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9 Jun 2022

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82% of CIOs say their software supply chains are not secure

Digital economies have made almost every business a software developer, making their development environments attractive targets for adversaries. According to a Venafi survey, a company that protects machine identities, 82% of respondents said their organizations are at risk of cyberattacks targeting their software supply chains. The survey included 1,000 CIOs from the United States, the United Kingdom, France, DACH (Germany, Austria, Switzerland), the Benelux and Australia/New Zealand.

As a result of the shift to cloud native development and the adoption of DevOps processes, the challenges related to protecting the software supply chain have become more complex. Meanwhile, cyber criminals are targeting software supply chains in response to the successful attacks on companies like SolarWinds and Kaseya.

Over the past year, the number and complexity of attacks on the software supply chain has also brought this risk to the attention of CEOs and members of the board of directors. Consequently, CIOs are increasingly concerned about the potential business disruptions, revenue loss, information theft, and damage to customers that successful attacks on the software supply chain could cause.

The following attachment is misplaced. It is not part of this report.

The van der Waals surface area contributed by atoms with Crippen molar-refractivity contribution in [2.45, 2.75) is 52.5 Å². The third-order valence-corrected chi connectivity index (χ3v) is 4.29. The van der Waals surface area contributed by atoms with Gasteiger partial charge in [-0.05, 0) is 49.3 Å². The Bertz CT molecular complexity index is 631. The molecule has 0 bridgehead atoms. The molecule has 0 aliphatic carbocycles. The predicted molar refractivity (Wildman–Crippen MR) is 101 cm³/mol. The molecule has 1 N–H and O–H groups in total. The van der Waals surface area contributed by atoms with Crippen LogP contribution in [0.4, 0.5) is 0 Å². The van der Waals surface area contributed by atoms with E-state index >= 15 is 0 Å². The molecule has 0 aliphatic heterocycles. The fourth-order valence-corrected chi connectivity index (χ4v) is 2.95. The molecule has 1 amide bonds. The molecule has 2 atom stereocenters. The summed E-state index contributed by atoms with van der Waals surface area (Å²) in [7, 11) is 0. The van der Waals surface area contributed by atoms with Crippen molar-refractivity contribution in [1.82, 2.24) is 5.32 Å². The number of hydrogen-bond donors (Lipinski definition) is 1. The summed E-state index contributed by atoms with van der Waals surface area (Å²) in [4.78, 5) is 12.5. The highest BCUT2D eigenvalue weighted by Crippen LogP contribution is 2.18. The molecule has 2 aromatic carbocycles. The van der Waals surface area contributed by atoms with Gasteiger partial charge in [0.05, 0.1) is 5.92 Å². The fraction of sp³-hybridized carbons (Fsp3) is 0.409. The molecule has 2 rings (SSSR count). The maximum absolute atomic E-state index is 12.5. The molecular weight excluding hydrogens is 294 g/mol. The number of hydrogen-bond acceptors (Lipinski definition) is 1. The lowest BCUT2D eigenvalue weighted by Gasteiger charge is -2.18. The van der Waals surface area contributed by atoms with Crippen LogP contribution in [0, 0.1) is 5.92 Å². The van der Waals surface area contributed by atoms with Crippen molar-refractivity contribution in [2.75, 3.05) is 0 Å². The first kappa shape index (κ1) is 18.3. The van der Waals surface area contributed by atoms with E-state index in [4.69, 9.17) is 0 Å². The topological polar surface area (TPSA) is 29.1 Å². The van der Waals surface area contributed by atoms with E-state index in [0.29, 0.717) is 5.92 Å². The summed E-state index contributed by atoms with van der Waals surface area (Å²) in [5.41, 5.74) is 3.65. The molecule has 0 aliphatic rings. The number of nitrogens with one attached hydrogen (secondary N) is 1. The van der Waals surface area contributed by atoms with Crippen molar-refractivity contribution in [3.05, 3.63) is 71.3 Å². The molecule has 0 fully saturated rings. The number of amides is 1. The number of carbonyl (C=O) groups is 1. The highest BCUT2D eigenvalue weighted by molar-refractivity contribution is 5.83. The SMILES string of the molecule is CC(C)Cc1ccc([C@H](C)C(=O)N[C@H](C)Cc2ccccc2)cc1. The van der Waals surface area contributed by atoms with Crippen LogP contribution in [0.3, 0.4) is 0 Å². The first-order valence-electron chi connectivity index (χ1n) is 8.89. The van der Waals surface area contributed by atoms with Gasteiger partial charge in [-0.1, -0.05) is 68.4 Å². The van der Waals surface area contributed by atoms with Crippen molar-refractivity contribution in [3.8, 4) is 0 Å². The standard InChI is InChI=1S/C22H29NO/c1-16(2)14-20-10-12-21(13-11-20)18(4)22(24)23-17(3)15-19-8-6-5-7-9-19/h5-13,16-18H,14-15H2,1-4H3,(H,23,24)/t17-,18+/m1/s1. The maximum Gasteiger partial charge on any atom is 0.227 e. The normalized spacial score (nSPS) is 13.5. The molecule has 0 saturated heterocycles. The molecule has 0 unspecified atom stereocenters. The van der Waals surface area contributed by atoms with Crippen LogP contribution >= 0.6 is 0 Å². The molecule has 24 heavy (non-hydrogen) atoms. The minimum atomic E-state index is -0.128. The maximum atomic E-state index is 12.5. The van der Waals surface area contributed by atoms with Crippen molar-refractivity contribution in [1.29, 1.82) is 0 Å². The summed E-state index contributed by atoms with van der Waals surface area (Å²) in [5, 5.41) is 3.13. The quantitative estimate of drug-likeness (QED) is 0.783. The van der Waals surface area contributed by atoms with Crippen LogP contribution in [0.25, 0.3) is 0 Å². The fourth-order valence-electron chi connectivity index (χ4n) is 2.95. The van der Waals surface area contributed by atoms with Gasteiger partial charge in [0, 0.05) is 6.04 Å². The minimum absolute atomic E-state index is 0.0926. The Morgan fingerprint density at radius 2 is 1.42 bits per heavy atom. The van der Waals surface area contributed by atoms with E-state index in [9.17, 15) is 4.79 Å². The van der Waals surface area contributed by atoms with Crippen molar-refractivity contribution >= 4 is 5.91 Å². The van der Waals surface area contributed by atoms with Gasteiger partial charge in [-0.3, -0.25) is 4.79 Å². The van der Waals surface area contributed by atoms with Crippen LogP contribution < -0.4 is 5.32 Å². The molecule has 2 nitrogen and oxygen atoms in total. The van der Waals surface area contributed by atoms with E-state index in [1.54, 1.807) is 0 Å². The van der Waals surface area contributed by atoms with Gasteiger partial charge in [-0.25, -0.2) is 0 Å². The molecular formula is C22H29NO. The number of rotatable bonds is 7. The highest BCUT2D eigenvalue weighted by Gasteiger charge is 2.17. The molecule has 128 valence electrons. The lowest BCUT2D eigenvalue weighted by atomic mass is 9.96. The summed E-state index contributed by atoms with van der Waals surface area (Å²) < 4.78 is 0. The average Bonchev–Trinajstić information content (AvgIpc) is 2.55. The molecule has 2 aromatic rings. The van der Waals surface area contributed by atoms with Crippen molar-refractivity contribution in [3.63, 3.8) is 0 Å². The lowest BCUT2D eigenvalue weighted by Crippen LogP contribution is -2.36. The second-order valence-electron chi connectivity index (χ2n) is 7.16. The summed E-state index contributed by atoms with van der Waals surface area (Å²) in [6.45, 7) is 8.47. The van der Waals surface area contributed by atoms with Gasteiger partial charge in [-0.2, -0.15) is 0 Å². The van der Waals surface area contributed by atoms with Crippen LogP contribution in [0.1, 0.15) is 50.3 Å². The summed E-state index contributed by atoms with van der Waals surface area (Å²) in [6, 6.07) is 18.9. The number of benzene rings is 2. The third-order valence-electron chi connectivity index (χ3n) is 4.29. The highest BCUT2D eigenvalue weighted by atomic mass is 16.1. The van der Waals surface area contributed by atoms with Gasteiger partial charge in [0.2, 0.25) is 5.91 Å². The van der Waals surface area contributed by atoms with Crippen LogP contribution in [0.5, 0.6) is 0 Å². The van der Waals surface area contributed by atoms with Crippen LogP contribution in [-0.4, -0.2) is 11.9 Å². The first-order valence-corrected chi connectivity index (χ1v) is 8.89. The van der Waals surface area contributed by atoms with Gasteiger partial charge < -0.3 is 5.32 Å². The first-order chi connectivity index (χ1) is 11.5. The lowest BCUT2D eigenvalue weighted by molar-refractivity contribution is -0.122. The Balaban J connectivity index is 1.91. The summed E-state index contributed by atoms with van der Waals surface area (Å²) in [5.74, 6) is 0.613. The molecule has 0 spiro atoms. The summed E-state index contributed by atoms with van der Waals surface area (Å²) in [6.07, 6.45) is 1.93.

Research results show that 87% of CIOs believe software engineers and developers are compromising security policies and controls to get new products and services to market faster. An impressive 85% of CIOs surveyed have been instructed by their board of directors or CEO to improve the security of software development. The good news is that 84% of respondents say their budgets for software development security have increased over the past year.

Over 90% of all software applications use open source components, while the dependencies and vulnerabilities involved with open source software are extremely complex. DevOps and CI/CD (continuous delivery and/or continuous deployment) processes are usually geared towards allowing developers to work quickly, but not always in the most secure way. Because of the complexity of open source and the speed of development, security controls within the software supply chain cannot keep up with the fast pace of innovation.

To mitigate risk, CIOs realize they need to change their approach. Therefore, more security checks must be performed, code review processes must be updated, code signing must be enhanced, and DevOps engineers must use more stringent processes when choosing which open source libraries to use.

Photo credit: Sigmund

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